The Best Movie Critic + review

Short Cuts

Hey gang, Ben here, concluding my three week look at some less frequently visited movies by Robert Altman. In cased you missed them, check out my previous pieces on 3 Women and California Split.

Short Cuts is a movie so at odds with my outlook and experience that I find it an utterly miserable affair. Nevertheless, it is a masterfully orchestrated production, like all of Robert Altman’s movies. Nashville chronicled interweaving stories from all walks of life in that Southern city; Short Cuts does the same for Los Angeles. A successful news anchor (Bruce Davidson) and his wife (Andie McDowell) are faced with the possible death of their 6-year-old son (Zane Cassidy) after he is hit by a car. The driver of the car (Lily Tomlin) is preoccupied with the fate of her marriage to a drunken and abusive limo driver (Tom Waits). An aging lounge singer (Annie Ross) who lives next door to the news anchor can’t connect with her suicidal daughter (Lori Singer). Their pool cleaner (Chris Penn) silently rages with frustration when his wife (Jennifer Jason Leigh), a phone sex worker, won’t muster any passion for their own relationship. I could go on, but you get the idea. Like Jean Renoir before him and P.T. Anderson after him, Altman excels at managing large ensembles and interweaving stories. However, unlike Renoir, unlike Anderson, and unlike Nashville, Short Cuts presupposes that the accidental circumstances that guide our life without our knowledge or consent work only to our detriment. The modicum of human grace that salvages the worst situations in Altman’s other movies is entirely missing here.

The acting is phenomenal across the board, which is, I suppose, to be expected when your cast features Bruce Davidson, Robert Downey, Jr., Jennifer Jason Leigh, Jack Lemon, Francis McDormand, Andie McDowell, Julianne Moore, Chris Penn, Tim Robins, Madeline Stowe, Lily Taylor, Lily Tomlin, and Fred Ward. It’s difficult to say anything in particular about any of these performances. They’re all pros, you know? If I had to pick a standout, I’d probably go with scenery chewing Tim Robbins as an asshole cop who is so smug about his infidelities he’ll make you want to puke – a common theme with many of Short Cuts’ male characters. An impossibly young Julianne Moore almost makes it through the movie’s entire 3 hour run time without getting naked, which I believe would be a first for her. Sure enough, however, with nary 20 minutes to spare, Old Faithful bares her flaming red pubic hair for the world to see. In these uncertain times, it’s good to have something we can count on.

Short Cuts also features three notable performances by musicians. Lyle Lovett, an early 90s Altman bit part favorite, proves once again that he is a terrible actor but nevertheless a warm and engaging screen presence. Lovett’s non-acting actually makes his semi-creepy, passive-aggressive cake decorator one of Short Cuts’ most genuine characters. Huey Lewis (?!?) shows up in a small role as a misogynistic, morally questionable fishing buddy. Finally, Tom Waits does his best film work here. It appears at first that he is playing himself more or less, like in Coffee and Cigarettes or The Imaginarium of Dr. Parnassus. Only later do we find out that a) his character is a terrible singer, and b) he’s possibly a child molester. You know, range.

Short Cuts, though specifically based on a series of Raymond Carver short stories, owes an enormous debt to Jean Renoir’s The Rules of the Game. Though Renior’s movie is geographically confined to a single countryside estate while Altman’s sprawls across the L.A. metropolitan area, both are concerned with diverse spheres of drama, resisting boundaries of class, sex, and the division of public and private. Both detail complicated webs of sexual infidelity. Both end with a cataclysmic event that reorganizes and refocuses the players – in Rules of the Game a murder, in Short Cuts an earthquake.*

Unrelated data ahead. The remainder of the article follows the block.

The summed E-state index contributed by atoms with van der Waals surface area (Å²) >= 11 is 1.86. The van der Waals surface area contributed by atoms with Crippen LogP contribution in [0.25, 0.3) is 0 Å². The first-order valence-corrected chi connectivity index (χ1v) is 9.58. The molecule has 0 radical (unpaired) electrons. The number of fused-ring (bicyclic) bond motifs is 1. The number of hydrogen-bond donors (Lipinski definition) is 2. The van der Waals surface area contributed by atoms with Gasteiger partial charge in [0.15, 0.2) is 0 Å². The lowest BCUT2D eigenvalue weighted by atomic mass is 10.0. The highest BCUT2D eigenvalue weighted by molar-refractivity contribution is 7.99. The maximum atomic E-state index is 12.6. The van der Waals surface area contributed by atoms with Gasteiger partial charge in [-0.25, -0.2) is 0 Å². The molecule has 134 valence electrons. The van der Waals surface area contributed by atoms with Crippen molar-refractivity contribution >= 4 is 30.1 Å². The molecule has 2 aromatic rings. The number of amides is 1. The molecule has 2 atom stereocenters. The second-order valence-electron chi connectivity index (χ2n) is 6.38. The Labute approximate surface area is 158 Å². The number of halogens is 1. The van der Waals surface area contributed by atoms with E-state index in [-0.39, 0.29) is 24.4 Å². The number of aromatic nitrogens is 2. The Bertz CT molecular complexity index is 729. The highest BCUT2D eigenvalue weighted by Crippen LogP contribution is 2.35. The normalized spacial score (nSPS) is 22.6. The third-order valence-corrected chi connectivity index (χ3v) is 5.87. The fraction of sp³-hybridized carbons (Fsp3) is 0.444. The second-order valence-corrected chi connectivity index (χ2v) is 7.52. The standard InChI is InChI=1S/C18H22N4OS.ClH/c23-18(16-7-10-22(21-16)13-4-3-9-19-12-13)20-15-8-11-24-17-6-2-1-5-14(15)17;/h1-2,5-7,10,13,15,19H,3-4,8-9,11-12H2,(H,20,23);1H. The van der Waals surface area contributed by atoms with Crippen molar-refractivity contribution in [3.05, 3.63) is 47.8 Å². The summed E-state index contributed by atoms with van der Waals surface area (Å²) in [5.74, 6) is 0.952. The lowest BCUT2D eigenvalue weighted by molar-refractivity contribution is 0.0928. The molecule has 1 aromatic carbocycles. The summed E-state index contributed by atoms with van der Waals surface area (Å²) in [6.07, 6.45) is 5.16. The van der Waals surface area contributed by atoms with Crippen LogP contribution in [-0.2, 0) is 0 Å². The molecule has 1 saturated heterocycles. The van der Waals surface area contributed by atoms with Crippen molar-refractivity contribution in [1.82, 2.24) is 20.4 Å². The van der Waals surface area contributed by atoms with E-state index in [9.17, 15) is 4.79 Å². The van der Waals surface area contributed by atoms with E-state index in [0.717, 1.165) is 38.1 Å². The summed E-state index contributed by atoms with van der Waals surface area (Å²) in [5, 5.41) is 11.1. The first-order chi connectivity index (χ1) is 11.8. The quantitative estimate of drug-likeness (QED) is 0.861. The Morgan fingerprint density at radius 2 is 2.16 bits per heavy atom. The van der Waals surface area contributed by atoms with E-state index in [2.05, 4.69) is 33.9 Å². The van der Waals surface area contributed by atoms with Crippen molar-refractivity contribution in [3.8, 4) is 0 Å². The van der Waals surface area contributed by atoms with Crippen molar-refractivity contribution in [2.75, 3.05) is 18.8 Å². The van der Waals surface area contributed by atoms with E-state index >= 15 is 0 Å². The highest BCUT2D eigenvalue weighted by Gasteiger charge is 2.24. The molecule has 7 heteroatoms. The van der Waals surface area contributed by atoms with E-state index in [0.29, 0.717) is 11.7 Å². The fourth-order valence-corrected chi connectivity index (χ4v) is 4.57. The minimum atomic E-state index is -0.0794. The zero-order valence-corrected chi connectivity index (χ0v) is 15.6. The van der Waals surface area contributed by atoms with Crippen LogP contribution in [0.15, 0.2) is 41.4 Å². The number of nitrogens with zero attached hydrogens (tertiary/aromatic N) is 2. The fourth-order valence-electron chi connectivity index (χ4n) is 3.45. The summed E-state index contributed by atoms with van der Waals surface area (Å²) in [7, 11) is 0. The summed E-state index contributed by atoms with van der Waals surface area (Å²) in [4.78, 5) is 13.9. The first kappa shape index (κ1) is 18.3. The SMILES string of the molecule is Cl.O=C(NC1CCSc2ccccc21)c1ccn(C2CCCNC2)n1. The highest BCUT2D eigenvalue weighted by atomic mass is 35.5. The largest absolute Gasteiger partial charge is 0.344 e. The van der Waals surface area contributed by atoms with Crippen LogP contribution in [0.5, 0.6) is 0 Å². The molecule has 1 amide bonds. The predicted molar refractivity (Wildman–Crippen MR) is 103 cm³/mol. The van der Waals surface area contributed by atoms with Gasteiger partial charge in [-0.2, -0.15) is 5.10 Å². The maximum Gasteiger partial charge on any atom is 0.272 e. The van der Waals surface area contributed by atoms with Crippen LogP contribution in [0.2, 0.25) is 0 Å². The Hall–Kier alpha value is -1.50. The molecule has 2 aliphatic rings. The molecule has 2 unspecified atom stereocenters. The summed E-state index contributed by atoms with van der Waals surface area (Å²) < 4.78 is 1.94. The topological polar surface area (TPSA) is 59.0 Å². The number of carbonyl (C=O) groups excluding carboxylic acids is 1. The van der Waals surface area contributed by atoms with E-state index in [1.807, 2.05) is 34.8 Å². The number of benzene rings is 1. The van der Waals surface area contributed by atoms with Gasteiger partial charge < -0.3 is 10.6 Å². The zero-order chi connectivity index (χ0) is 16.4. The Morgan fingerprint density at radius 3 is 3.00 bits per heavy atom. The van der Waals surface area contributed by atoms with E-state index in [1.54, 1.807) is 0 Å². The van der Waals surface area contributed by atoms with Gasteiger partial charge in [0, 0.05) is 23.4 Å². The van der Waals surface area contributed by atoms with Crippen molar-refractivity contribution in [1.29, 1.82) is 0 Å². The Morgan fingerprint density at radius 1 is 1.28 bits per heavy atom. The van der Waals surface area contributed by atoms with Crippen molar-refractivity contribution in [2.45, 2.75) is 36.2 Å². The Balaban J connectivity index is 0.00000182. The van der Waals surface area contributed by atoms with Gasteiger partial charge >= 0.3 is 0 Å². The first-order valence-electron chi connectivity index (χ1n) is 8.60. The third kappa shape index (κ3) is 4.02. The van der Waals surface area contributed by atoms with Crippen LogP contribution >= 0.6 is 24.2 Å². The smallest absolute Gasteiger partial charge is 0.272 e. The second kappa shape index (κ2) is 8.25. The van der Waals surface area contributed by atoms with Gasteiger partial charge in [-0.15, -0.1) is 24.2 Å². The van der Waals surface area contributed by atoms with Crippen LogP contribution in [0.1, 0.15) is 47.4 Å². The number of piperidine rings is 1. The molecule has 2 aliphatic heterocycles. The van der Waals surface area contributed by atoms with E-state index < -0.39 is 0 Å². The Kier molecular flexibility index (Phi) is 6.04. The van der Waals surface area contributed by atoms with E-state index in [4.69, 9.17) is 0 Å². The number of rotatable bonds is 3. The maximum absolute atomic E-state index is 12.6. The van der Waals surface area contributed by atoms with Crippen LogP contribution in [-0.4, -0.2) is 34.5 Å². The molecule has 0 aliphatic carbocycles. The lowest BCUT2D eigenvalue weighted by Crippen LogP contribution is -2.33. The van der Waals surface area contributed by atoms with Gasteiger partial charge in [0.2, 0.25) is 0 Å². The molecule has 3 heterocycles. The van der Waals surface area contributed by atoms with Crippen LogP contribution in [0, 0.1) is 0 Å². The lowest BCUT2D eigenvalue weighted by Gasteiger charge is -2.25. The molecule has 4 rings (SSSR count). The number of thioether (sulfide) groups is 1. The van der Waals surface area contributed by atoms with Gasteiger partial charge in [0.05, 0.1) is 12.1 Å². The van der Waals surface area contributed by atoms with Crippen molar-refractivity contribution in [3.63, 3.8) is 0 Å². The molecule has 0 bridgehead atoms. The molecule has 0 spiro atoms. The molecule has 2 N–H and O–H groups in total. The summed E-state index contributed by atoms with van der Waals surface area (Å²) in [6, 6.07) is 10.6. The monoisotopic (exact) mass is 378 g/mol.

Here is the difference as I see it: The Rules of the Game offers moments of levity that Short Cuts does not. All of the cheating and fooling around effects the characters in the most serious ways by the end, but in order to get to that point, the audience must be allowed to latch on to some of the fun and lightheartedness of “continental infidelity” before being served a big emotional whopper. In The Rules of the Game, Renoir’s characters have human grace. They hurt, but they also hope. They are casually resilient. Not so in Short Cuts. Altman’s ensemble is miserable in minute 1, and they’re miserable in minute 180. And if you can cut through this movie without osmosizing some of that misery, you are a better person than I.

I wholeheartedly acknowledge that Short Cuts is a masterful production, effortlessly guided by Altman’s steady hand. And I don’t require every movie I see to be euphorically life affirming. However, I want to be honest here, Short Cuts’ pessimism feels phony to me. I buy that we are all pummeled by chance and luck, but I don’t see chance and luck as singularly negative forces. The scales balance out. Earlier Altman movies like M*A*S*H, Nashville, The Long Goodbye, and California Split bear witness to this. Those movies suggest that even the most morally questionable characters have some small spark that makes them worthwhile by some litmus. There is something deep inside us that justifies taking up space on this rock for a few short years. It’s grace. It’s levity. It’s also entirely absent from Short Cuts. The fact that this is the movie Altman made after all of those others I mentioned is the depressing cherry on top of this misery cake.

-Ben

*Notice how P.T. Anderson lifts this idea directly for the “rain of frogs” in Magnolia. Anderson idolized Altman and even served as understudy director on the latter’s final production, A Prairie Home Companion.

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Short Cuts + review